Category Archives: Sheltowee Trace

Sheltowee Trace – November

To get to the start of this hike, click here.a-sign

For each monthly hike there is the option to walk on either the second or third weekend of the month. I had always taken the third weekend, but switched for November’s, and the final, hike on the Sheltowee Trace. While cold, the forecast for the weekend was dry and I figured that November could be much worse. Since the hikes were continually getting closer to Cincinnati, I was able to skip camping on Friday night again, while not needing to get up in the middle of the night.

I rolled into the parking lot at the northern terminus of the trail right on time, 8 am, and joined 15 or so other hikers in waiting for the shuttle. The brisk morning air was perfect for hiking, but not for standing around waiting for a shuttle. Despite being confirmed earlier in the week by Steve Barbour, STA Director, the shuttle didn’t appear to be showing up. By 8:30, Steve had waited long enough. Several folks banded together for the drive to our starting point in Morehead and I caught the last seat in Steve’s van for the ride. As long as I scratched his head, Steve’s Black Lab didn’t appear to care that his seat had been taken.

Everyone arrived at downtown Morehead by 9:30 to get our final pre-hike talk from Steve. The important points I got were to turn off Main Street at the Dairy Queen and be aware that the deer gun season was open. Luckily I hadn’t worn my antler hat, so I felt I should be good.

Headed down Main St.

Headed down Main St.

Most of the hikers were turning into the local coffee shop, but I was going to make tracks. I continued down Main until my turn at the DQ. Actually I turned into the DQ; couldn’t pass up the $3 breakfast. After hiking close to half a mile, I figured I could use some more calories too. Interesting thing was I ended up in line behind a few other hikers. Apparently everyone that skipped the coffee shop pulled in to the DQ.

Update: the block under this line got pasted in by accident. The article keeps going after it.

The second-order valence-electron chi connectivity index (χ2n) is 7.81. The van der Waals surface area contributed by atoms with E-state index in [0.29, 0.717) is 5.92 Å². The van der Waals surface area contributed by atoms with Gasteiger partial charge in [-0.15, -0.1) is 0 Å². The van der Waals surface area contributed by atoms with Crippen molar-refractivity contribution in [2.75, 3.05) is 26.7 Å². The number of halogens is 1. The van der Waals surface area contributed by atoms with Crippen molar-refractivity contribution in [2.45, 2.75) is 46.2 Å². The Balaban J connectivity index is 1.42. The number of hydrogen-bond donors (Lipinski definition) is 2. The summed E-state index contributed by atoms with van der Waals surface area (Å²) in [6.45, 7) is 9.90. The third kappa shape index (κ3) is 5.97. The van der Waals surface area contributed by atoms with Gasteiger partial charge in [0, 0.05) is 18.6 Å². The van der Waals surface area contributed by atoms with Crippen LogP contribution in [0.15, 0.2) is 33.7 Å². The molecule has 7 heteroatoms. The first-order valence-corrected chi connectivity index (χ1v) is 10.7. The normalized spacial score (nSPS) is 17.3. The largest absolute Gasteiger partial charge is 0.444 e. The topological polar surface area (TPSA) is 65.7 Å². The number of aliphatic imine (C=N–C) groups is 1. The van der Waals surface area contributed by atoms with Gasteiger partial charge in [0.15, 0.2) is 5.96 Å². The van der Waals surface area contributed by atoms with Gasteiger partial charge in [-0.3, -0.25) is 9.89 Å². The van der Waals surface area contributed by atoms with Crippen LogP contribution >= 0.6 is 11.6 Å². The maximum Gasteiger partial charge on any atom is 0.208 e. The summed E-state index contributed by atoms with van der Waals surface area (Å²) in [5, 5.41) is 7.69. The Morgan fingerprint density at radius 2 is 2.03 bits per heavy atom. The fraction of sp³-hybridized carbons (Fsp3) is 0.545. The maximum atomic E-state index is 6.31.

Once my 2nd breakfast was out of the way, it was time to press on. While the day’s hike was only supposed to be 12 miles, the late start and the short amount of daylight meant there shouldn’t be too much extra time available to lollygag.

Heading away from Main Street, the trail started climbing through Morehead University, past scenic Eagle Lake, then got very steep up to a ridgeline outside of town. From there the trail was up and down, though mostly up; eventually joining a Forest Service Road. This is where you could really tell it was gun season. Several large camps were set up near the road and blaze orange was the fashion of choice. Through the next few miles the trail left and rejoined the FS road several times before staying with the road for five miles or so. I was walking with a group that included John, whom I’d walked with in October and Dave, another retired guy.

Power line view

Power line view

Since the road was fairly open, the sun began to warm me up and I stopped to unzip the legs of my convertible pants/shorts. Once I caught back up to the group Dave told me it looked like I was riding a chicken. Apparently, his idea of what legs should look like didn’t match mine. Dave was planning on hiking the Colorado Trail, which I had done, and we chatted about that as we walked. Despite his “chicken legs” insult, I provided him with truthful intel on the trail.

A quick jog onto pavement brought us over I-64 then back onto an old gravel road that paralleled the Interstate for close to a mile (farther than the map shows). From there, it was back onto trail for a steep drop into the Big Tom Brown Branch valley, out into a farm field and across the quite rickety suspension bridge to our camp for the night. It was about 3:30.